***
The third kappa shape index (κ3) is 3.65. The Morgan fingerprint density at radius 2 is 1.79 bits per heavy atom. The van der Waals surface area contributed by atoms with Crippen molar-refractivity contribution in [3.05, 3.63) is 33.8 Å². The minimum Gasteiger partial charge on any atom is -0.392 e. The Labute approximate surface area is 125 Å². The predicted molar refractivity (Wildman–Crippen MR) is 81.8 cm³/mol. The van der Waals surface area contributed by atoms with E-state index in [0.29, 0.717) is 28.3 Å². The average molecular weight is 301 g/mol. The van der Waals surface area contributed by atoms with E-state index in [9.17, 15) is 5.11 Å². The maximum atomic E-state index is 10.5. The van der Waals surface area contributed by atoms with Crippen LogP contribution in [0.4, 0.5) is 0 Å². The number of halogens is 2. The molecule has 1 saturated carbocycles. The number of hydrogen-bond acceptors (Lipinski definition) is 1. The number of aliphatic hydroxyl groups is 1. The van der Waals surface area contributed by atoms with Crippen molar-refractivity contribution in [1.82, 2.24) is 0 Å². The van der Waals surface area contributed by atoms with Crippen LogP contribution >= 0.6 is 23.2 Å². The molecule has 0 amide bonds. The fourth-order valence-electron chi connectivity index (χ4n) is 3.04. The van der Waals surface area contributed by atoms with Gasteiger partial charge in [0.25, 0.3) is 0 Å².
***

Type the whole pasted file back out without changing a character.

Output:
The third kappa shape index (κ3) is 3.65. The Morgan fingerprint density at radius 2 is 1.79 bits per heavy atom. The van der Waals surface area contributed by atoms with Crippen molar-refractivity contribution in [3.05, 3.63) is 33.8 Å². The minimum Gasteiger partial charge on any atom is -0.392 e. The Labute approximate surface area is 125 Å². The predicted molar refractivity (Wildman–Crippen MR) is 81.8 cm³/mol. The van der Waals surface area contributed by atoms with E-state index in [0.29, 0.717) is 28.3 Å². The average molecular weight is 301 g/mol. The van der Waals surface area contributed by atoms with E-state index in [9.17, 15) is 5.11 Å². The maximum atomic E-state index is 10.5. The van der Waals surface area contributed by atoms with Crippen LogP contribution in [0.4, 0.5) is 0 Å². The number of halogens is 2. The molecule has 1 saturated carbocycles. The number of hydrogen-bond acceptors (Lipinski definition) is 1. The number of aliphatic hydroxyl groups is 1. The van der Waals surface area contributed by atoms with Crippen molar-refractivity contribution in [1.82, 2.24) is 0 Å². The van der Waals surface area contributed by atoms with Crippen LogP contribution >= 0.6 is 23.2 Å². The molecule has 0 amide bonds. The fourth-order valence-electron chi connectivity index (χ4n) is 3.04. The van der Waals surface area contributed by atoms with Gasteiger partial charge in [0.25, 0.3) is 0 Å².